The topics we have learned and discussed thus far have been some of the hardest information I’ve ever had to digest. I have already heard countless stories of immense pain and suffering. There are no words for me to adequately express my horror at the sheer inhumanity those in prison are forced to endure. It has, however, been inspiring to juxtapose the inhumanity and cruelty of life in prison with the compassion and humanity that those working toward prison justice have. There is so much pain and suffering happening on a daily basis, but there are, at the same time, so many individuals and organizations who are working tirelessly to stop this suffering. Each story of pain and suffering has further reminded me of the necessity to raise awareness and continue to fight for prison justice.

Starting My Summer Internship at MGH

Hello! My name is Vaishnavi Bulusu, and this summer I am working as a clinical research assistant in the Berra Clinical Research Group at Massachusetts General Hospital (MGH). I am incredibly grateful for the opportunity to work at this hospital, and am honored to be surrounded by hardworking and inspiring professionals in this research lab. 

The main entrance of MGH

The Berra Clinical Research Group, led by Principal Investigator, Dr. Lorenzo Berra, is part of the Anesthesia Center for Critical Care Research at MGH. The research group focuses on utilizing nitric oxide gas as a therapeutic for critically ill patients with cardio-pulmonary issues. Specifically, the group uses large animals for testing, such as pigs, but also conducts clinical research in patients. This summer, I will be assisting my mentor, Dr. Roberta Ribeiro De Santis Santiago, with the clinical research aspect of the research group. Together, we will be working on a new clinical study researching the changes in blood flow in the lungs of patients with acute respiratory distress syndrome after receiving inhaled nitric oxide treatment. Additionally, we will investigate the efficacy of a novel imaging software called electrical impedance tomography, and explore how it can be used as a tool at the bedside of critically ill patients. Overall, the group’s research on nitric oxide is highly innovative, and has led to the improvement of the diagnosis, monitoring, and treatment of critically ill patients nationally.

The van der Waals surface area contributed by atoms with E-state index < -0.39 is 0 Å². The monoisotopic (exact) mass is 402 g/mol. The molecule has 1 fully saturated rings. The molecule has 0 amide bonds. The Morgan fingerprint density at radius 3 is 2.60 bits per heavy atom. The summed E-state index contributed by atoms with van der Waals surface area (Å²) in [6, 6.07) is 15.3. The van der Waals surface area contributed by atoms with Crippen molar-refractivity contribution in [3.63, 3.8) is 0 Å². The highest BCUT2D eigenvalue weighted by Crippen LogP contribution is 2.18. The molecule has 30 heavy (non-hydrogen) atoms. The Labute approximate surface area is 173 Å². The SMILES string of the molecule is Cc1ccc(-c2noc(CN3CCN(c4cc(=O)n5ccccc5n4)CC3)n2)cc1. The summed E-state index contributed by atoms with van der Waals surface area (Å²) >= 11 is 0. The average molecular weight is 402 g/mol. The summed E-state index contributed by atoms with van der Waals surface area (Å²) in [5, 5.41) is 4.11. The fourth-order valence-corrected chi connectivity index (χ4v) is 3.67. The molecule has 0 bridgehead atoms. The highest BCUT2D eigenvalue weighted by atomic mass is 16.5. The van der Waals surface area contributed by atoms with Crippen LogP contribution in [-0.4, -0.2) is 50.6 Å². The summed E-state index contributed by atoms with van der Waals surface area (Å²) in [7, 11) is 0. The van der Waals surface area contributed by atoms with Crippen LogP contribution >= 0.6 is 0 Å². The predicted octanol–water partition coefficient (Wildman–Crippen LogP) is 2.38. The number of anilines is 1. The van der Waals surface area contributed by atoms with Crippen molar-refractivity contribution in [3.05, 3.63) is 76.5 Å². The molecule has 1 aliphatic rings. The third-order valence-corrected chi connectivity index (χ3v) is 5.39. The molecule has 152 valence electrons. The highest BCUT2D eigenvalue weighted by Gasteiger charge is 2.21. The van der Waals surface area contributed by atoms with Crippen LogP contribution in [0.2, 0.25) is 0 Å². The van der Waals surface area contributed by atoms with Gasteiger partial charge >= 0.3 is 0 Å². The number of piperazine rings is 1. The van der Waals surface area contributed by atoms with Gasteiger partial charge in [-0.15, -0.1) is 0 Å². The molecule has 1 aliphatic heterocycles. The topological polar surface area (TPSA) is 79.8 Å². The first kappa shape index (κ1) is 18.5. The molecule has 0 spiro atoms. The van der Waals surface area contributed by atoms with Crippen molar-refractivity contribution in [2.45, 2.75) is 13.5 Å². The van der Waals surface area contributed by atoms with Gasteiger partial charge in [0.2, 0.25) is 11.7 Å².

While it has only been two weeks since my internship started, I have already gained invaluable skills and experience. In regards to clinical research skills, I have been learning to use the platform REDcap, which is a database used for maintaining surveys and other data collection methods. I have also been able to access Epic, which is another database allowing employees and healthcare providers to access patients charts and data. Aside from learning how to use these platforms, I have also been able to shadow my mentor when she visits patients in the Intensive Care Unit, and watch how she uses electrical impedance tomography to measure lung circulation and function. In the upcoming weeks, I hope to keep learning about how to conduct clinical research, and also improve my patient interaction skills when I begin to screen patients for the research study. 


My favorite part of the day is commuting with my good friend and roommate Susana! She also works as a research assistant at MGH.
Exploring Boston with Susana after work!